Ultrasound-heated photoacoustic flowmetry

Journal of Biomedical Optics (Impact Factor: 2.86). 11/2013; 18(11):117003. DOI: 10.1117/1.JBO.18.11.117003
Source: PubMed


We report the development of photoacoustic flowmetry assisted by high-intensity focused ultrasound (HIFU). This novel method employs HIFU to generate a heating impulse in the flow medium, followed by photoacoustic monitoring of the thermal decay process. Photoacoustic flowmetry in a continuous medium remains a challenge in the optical diffusive regime. Here, both the HIFU heating and photoacoustic detection can focus at depths beyond the optical diffusion limit (∼1 mm in soft tissue). This method can be applied to a continuous medium, i.e., a medium without discrete scatterers or absorbers resolvable by photoacoustic imaging. Flow speeds up to 41 mm·s-1 have been experimentally measured in a blood phantom covered by 1.5-mm-thick tissue.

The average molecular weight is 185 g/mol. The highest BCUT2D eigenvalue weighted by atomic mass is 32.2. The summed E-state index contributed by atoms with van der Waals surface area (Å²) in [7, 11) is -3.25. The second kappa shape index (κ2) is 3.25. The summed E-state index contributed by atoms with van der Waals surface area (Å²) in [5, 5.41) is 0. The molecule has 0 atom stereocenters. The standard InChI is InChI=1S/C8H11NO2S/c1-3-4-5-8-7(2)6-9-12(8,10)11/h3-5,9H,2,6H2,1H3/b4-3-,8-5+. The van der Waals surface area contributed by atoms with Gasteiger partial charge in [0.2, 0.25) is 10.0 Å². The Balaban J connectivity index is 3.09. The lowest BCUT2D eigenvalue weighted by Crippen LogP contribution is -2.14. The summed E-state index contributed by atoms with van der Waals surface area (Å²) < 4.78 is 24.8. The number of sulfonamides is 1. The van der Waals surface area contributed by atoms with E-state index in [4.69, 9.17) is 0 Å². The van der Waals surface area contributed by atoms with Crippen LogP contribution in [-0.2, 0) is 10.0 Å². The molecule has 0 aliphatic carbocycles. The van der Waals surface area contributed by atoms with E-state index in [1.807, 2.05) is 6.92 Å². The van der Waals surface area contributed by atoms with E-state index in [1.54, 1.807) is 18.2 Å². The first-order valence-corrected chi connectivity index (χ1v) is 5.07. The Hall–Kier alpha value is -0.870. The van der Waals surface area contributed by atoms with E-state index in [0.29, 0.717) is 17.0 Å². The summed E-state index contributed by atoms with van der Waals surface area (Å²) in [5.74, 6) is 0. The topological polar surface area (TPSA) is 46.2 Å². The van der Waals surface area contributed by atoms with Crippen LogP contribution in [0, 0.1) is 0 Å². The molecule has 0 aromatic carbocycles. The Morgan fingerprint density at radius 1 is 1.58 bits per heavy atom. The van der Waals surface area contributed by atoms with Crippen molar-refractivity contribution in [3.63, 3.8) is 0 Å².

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    • "To apply existing PA blood flow measurement methods in deep tissue, a long-standing hurdle was their requirement of resolvable absorbers in the flowing medium, which was particularly challenging when only IEEE Photonics Journal Breakthroughs in Photonics 2013 acoustic-resolution was available. Wang et al. successfully resolved this issue by thermally tagging a small portion of the flowing blood and photoacoustically monitoring the tagged Bhot[ blood [see Fig. 2(a) and (b)] [21], [22]. Because the tagged blood serves as an acoustically defined Fvirtual absorber_, blood flow can be measured deep in tissue. "
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